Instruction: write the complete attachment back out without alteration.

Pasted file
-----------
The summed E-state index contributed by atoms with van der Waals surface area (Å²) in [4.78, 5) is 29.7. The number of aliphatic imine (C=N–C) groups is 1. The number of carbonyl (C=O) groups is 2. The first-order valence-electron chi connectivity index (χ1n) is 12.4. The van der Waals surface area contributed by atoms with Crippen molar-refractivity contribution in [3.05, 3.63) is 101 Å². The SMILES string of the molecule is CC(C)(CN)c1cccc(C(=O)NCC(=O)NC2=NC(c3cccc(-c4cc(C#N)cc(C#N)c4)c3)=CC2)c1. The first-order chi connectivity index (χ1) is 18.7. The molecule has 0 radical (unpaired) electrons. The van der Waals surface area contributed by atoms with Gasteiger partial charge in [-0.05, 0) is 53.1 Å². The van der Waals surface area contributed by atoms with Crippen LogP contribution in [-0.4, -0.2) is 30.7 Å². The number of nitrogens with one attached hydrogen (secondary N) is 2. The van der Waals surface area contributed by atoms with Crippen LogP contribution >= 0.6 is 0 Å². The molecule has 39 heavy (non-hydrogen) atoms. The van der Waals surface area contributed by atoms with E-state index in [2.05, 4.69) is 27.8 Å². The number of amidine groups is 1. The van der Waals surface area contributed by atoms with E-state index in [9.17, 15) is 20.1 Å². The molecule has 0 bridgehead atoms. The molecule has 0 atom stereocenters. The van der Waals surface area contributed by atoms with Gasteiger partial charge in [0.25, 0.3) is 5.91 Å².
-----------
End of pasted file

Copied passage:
The summed E-state index contributed by atoms with van der Waals surface area (Å²) in [4.78, 5) is 29.7. The number of aliphatic imine (C=N–C) groups is 1. The number of carbonyl (C=O) groups is 2. The first-order valence-electron chi connectivity index (χ1n) is 12.4. The van der Waals surface area contributed by atoms with Crippen molar-refractivity contribution in [3.05, 3.63) is 101 Å². The SMILES string of the molecule is CC(C)(CN)c1cccc(C(=O)NCC(=O)NC2=NC(c3cccc(-c4cc(C#N)cc(C#N)c4)c3)=CC2)c1. The first-order chi connectivity index (χ1) is 18.7. The molecule has 0 radical (unpaired) electrons. The van der Waals surface area contributed by atoms with Gasteiger partial charge in [-0.05, 0) is 53.1 Å². The van der Waals surface area contributed by atoms with Crippen LogP contribution in [-0.4, -0.2) is 30.7 Å². The number of nitrogens with one attached hydrogen (secondary N) is 2. The van der Waals surface area contributed by atoms with Crippen LogP contribution >= 0.6 is 0 Å². The molecule has 39 heavy (non-hydrogen) atoms. The van der Waals surface area contributed by atoms with E-state index in [2.05, 4.69) is 27.8 Å². The number of amidine groups is 1. The van der Waals surface area contributed by atoms with E-state index in [9.17, 15) is 20.1 Å². The molecule has 0 bridgehead atoms. The molecule has 0 atom stereocenters. The van der Waals surface area contributed by atoms with Gasteiger partial charge in [0.25, 0.3) is 5.91 Å².